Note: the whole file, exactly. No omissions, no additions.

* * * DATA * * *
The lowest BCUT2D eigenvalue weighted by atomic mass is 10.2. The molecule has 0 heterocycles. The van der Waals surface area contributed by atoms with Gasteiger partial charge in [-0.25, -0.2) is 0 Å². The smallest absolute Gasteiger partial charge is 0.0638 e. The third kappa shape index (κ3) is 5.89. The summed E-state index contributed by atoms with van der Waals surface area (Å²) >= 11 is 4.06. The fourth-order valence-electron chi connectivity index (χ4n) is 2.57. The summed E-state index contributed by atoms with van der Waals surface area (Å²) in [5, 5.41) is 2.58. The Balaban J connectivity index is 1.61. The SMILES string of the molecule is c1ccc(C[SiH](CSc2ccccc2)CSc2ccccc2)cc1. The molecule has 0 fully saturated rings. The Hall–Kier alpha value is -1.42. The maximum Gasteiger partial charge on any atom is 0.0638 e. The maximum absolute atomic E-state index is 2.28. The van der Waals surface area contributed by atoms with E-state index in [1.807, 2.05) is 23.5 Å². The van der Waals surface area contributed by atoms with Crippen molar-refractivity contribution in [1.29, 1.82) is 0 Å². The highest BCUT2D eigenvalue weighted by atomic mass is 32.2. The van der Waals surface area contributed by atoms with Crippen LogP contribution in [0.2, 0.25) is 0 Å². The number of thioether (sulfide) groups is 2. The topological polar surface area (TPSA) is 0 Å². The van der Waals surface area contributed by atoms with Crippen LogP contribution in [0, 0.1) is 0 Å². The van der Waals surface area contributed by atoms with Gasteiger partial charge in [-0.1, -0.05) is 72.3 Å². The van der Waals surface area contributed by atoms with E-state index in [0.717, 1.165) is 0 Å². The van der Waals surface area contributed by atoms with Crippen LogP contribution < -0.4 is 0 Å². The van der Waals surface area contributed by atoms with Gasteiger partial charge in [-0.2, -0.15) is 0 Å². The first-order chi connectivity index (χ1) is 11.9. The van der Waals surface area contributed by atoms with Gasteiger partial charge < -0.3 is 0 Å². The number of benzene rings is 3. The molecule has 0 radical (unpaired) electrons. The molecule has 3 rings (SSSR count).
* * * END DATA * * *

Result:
The lowest BCUT2D eigenvalue weighted by atomic mass is 10.2. The molecule has 0 heterocycles. The van der Waals surface area contributed by atoms with Gasteiger partial charge in [-0.25, -0.2) is 0 Å². The smallest absolute Gasteiger partial charge is 0.0638 e. The third kappa shape index (κ3) is 5.89. The summed E-state index contributed by atoms with van der Waals surface area (Å²) >= 11 is 4.06. The fourth-order valence-electron chi connectivity index (χ4n) is 2.57. The summed E-state index contributed by atoms with van der Waals surface area (Å²) in [5, 5.41) is 2.58. The Balaban J connectivity index is 1.61. The SMILES string of the molecule is c1ccc(C[SiH](CSc2ccccc2)CSc2ccccc2)cc1. The molecule has 0 fully saturated rings. The Hall–Kier alpha value is -1.42. The maximum Gasteiger partial charge on any atom is 0.0638 e. The maximum absolute atomic E-state index is 2.28. The van der Waals surface area contributed by atoms with E-state index in [1.807, 2.05) is 23.5 Å². The van der Waals surface area contributed by atoms with Crippen molar-refractivity contribution in [1.29, 1.82) is 0 Å². The highest BCUT2D eigenvalue weighted by atomic mass is 32.2. The van der Waals surface area contributed by atoms with Crippen LogP contribution in [0.2, 0.25) is 0 Å². The number of thioether (sulfide) groups is 2. The topological polar surface area (TPSA) is 0 Å². The van der Waals surface area contributed by atoms with Crippen LogP contribution in [0, 0.1) is 0 Å². The van der Waals surface area contributed by atoms with Gasteiger partial charge in [-0.1, -0.05) is 72.3 Å². The van der Waals surface area contributed by atoms with E-state index in [0.717, 1.165) is 0 Å². The van der Waals surface area contributed by atoms with Crippen LogP contribution < -0.4 is 0 Å². The van der Waals surface area contributed by atoms with Gasteiger partial charge in [-0.2, -0.15) is 0 Å². The first-order chi connectivity index (χ1) is 11.9. The van der Waals surface area contributed by atoms with Gasteiger partial charge < -0.3 is 0 Å². The number of benzene rings is 3. The molecule has 0 radical (unpaired) electrons. The molecule has 3 rings (SSSR count).